When businesses give to nonprofits or volunteer their time, I often hear grumblings from other business leaders in that community. It’s usually comments like:
- “X company is only supporting Y initiative because there’s something in it for them.”
- “Oh, they are just giving money to that nonprofit because it makes them look good.”
- “They’re just trying to hide the fact that the company has a bad reputation.”
Do businesses give back because they care, or because it helps their business grow? And if the answer is the latter, should it matter?
Giving back is a win-win, so does that make it less noble?
Let’s say a company participates in a beach cleanup for selfish reasons — so they can look good on social media. The beach still got cleaned, right? Their not-so-noble reason for action still helped the environment. Should that business not perform deeds like these because their motive is not entirely altruistic?
If an entrepreneur or CEO wants to give money to a nonprofit to increase their name recognition or gain positive exposure, I say, so be it. Giving back is a great way to garner media attention. CEOs are running for-profit companies with defined objectives. It is simply good business to try to get as much value possible from charitable acts. If giving back leads to positive exposure, which in turn drives revenue, that company will have even more means to donate to charitable causes moving forward.
Dan Price, CEO of Gravity Payments, cut his own pay to energize his staff with a $70,000 minimum salary for every employee. Some thought it was a selfless endeavor that spoke to the broader issue of a national minimum wage increase. Others thought it was a stunt to gain exposure for his company.
There’s no doubt it lead to a barrage of interviews and media coverage, so much so that the company probably saved money on advertising costs. The publicity also helped Price land new clients and attract new hires. But Price’s good deed should not be tarnished because people speculate about his motives. Companies don’t need to be martyrs. It is okay — or better yet, smart — to give back in ways that drive business objectives.
Consumers care about CSR.
Companies donated $18.5 billion to charity in 2016, according to Giving USA. Companies take on philanthropic causes to help their public image, which can, in turn, improve profitability. Academic research shows that corporate social responsibility (CSR) campaigns have a considerably positive influence on public opinion and improve people’s perception of a company’s image, reputation and credibility.
CSR can also help to attract and retain top talent and make a positive impression with clients and prospects. More than half of online consumers around the world are willing to pay more for products and services from companies that are socially and environmentally responsible, according to a 2014 Nielsen survey.
Consumers view CSR positively. It is other businesses that can be cynical, perhaps because they are envious their own good deeds aren’t being recognized.
When motive matters: Don’t use philanthropy as a diversion tactic.
But there are exceptions. Sometimes companies use philanthropy to cover up controversies or distract from negative press. It is akin to throwing money at a problem and it reeks of hypocrisy. Rather than addressing an issue head on, businesses volunteer their time or donate money as a form of damage control, usually at the request of their attorneys.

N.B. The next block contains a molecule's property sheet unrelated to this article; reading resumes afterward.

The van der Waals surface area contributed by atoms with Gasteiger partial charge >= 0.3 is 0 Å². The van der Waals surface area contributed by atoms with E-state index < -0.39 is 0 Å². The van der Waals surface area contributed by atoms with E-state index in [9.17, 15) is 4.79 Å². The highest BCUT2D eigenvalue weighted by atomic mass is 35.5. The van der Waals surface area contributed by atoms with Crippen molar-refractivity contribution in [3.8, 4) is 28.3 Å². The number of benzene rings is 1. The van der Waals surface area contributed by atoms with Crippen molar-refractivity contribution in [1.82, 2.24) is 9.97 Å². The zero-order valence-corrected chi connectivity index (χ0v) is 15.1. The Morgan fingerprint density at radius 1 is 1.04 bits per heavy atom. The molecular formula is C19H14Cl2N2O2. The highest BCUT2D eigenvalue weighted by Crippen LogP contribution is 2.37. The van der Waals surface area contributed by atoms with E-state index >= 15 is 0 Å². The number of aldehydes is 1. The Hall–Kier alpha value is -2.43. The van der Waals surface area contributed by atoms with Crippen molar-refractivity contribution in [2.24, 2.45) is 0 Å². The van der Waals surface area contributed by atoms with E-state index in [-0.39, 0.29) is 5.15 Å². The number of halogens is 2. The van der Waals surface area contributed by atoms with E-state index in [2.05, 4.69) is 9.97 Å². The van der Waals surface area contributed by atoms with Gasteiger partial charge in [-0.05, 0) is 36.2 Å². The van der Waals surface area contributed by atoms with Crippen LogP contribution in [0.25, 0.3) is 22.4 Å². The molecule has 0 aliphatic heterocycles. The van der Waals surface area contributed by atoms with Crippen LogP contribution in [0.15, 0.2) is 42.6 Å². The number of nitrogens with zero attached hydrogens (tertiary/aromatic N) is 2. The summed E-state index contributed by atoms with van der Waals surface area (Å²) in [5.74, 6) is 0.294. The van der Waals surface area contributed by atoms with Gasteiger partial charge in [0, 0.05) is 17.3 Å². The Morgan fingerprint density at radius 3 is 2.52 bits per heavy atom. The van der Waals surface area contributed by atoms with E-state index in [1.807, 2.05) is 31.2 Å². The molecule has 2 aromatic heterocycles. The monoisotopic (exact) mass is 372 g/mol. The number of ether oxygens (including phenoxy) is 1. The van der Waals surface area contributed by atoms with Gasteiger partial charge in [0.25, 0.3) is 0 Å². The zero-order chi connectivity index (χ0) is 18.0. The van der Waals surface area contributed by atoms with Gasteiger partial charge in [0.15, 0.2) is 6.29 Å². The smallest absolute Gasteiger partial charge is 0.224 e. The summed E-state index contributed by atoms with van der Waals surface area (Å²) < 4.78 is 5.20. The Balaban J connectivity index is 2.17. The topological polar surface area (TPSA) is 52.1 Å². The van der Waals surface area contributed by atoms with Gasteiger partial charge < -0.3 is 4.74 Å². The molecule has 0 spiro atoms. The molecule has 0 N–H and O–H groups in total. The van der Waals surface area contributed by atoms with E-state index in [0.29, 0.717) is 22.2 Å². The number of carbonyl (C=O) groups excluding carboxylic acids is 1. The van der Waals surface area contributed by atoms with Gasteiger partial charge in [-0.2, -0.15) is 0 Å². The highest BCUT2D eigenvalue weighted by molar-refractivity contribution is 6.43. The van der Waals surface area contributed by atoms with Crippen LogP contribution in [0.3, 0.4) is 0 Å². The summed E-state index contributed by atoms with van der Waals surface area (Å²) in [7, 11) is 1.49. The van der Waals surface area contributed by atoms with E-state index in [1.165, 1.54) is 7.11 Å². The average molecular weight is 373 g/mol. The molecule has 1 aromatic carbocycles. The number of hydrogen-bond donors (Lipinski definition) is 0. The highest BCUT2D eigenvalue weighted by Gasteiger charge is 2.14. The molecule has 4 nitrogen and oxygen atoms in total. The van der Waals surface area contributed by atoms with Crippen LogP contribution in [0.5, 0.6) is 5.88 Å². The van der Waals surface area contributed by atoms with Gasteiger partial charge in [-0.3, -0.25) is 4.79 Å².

I’ve seen instances where executives are accused of sexual misconduct and immediately after news breaks the company, like clockwork, begins donating to charity and in some cases even start philanthropic foundations. They bombard LinkedIn with news about its philanthropic endeavors. The executives never address the allegations, but instead attempt to sweep them under the rug by distracting people with numerous forms of philanthropy. This is not ok.
That is not to say charity can’t be part of a company’s publicity plan in the wake of a scandal. Think of how Starbucks handled its recent racial profiling debacle. Outgoing Chairman Howard Schultz acknowledged the wrongdoing and went so far as to close all Starbucks locations for trainings. It is one of the largest corporate responses ever to an issue like this, and Schultz says it is “just a beginning.”
How to get the most from giving back.
When companies hate on businesses for giving back, it often comes from a place of jealousy. Entrepreneurs are altogether bad at publicizing their CSR initiatives. They may wonder why a certain CEO is making headlines while their own good deeds go unnoticed. But you can’t sit around and wait for someone to discover your passion for a cause. Typically, businesses get attention for their charity work because they publicize their efforts. Here’s how:
- Choose a cause that matters to you and aligns with your brand image. Avoid charitable giving that could be interpreted as hypocritical. If you are donating to environmental causes, be sure your own office recycles.
- Think beyond monetary donations. Consider involving your whole office in a volunteer opportunity. Your employees will welcome the chance.
- When you do get involved in charitable causes, take pictures and videos (assuming it is okay with the organization you are collaborating with). Share them on your social media networks and consider including a section for philanthropy on your website. CSR matters to potential new hires — and even to customers.
- Consider writing a press release about your good deeds. Remember, it is free press for the cause you are supporting, too, which could lead to more donations.
- Be mindful of any tax benefits related to your charitable giving. Take advantage of them! Giving backand ensuring your company’s own profitability is not an either/or.
Next time you read a headline about a company’s good deeds, don’t roll your eyes. Follow suit! When a business gives back, everybody wins — including the business.